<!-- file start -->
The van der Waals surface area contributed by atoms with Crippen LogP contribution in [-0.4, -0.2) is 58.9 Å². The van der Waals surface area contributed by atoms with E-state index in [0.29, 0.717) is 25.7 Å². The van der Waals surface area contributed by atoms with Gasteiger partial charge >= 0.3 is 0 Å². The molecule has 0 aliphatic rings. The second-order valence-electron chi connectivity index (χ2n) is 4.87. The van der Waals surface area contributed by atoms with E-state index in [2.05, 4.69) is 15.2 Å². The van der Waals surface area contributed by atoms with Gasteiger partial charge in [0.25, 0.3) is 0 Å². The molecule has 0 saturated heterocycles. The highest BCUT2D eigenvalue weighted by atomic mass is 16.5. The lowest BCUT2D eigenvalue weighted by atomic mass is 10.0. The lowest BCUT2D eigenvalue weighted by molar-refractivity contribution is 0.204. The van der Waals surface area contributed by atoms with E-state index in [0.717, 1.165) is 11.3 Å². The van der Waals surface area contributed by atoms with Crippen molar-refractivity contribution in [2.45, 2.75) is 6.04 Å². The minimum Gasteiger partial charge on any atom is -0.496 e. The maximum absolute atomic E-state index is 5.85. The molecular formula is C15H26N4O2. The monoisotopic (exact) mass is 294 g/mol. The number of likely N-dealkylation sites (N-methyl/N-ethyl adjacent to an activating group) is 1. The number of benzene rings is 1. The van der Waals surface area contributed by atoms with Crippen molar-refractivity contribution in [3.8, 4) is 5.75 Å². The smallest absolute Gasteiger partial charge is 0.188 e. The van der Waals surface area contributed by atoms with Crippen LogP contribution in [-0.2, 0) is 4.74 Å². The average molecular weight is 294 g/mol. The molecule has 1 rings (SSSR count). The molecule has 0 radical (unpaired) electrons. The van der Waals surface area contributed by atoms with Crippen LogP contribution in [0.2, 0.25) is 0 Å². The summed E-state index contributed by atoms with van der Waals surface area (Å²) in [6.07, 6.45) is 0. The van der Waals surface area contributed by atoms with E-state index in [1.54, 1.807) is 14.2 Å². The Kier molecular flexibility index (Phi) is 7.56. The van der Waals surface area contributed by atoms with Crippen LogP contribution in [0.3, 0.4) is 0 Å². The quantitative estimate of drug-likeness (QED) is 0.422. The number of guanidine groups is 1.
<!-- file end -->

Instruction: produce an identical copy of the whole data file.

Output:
The van der Waals surface area contributed by atoms with Crippen LogP contribution in [-0.4, -0.2) is 58.9 Å². The van der Waals surface area contributed by atoms with E-state index in [0.29, 0.717) is 25.7 Å². The van der Waals surface area contributed by atoms with Gasteiger partial charge >= 0.3 is 0 Å². The molecule has 0 aliphatic rings. The second-order valence-electron chi connectivity index (χ2n) is 4.87. The van der Waals surface area contributed by atoms with E-state index in [2.05, 4.69) is 15.2 Å². The van der Waals surface area contributed by atoms with Gasteiger partial charge in [0.25, 0.3) is 0 Å². The molecule has 0 saturated heterocycles. The highest BCUT2D eigenvalue weighted by atomic mass is 16.5. The lowest BCUT2D eigenvalue weighted by atomic mass is 10.0. The lowest BCUT2D eigenvalue weighted by molar-refractivity contribution is 0.204. The van der Waals surface area contributed by atoms with E-state index in [0.717, 1.165) is 11.3 Å². The van der Waals surface area contributed by atoms with Crippen molar-refractivity contribution in [2.45, 2.75) is 6.04 Å². The minimum Gasteiger partial charge on any atom is -0.496 e. The maximum absolute atomic E-state index is 5.85. The molecular formula is C15H26N4O2. The monoisotopic (exact) mass is 294 g/mol. The number of likely N-dealkylation sites (N-methyl/N-ethyl adjacent to an activating group) is 1. The number of benzene rings is 1. The van der Waals surface area contributed by atoms with Crippen molar-refractivity contribution in [3.8, 4) is 5.75 Å². The smallest absolute Gasteiger partial charge is 0.188 e. The van der Waals surface area contributed by atoms with Crippen LogP contribution in [-0.2, 0) is 4.74 Å². The average molecular weight is 294 g/mol. The molecule has 1 rings (SSSR count). The molecule has 0 radical (unpaired) electrons. The van der Waals surface area contributed by atoms with Crippen LogP contribution in [0.2, 0.25) is 0 Å². The summed E-state index contributed by atoms with van der Waals surface area (Å²) in [6.07, 6.45) is 0. The van der Waals surface area contributed by atoms with E-state index in [1.54, 1.807) is 14.2 Å². The Kier molecular flexibility index (Phi) is 7.56. The van der Waals surface area contributed by atoms with Crippen LogP contribution in [0.3, 0.4) is 0 Å². The quantitative estimate of drug-likeness (QED) is 0.422. The number of guanidine groups is 1.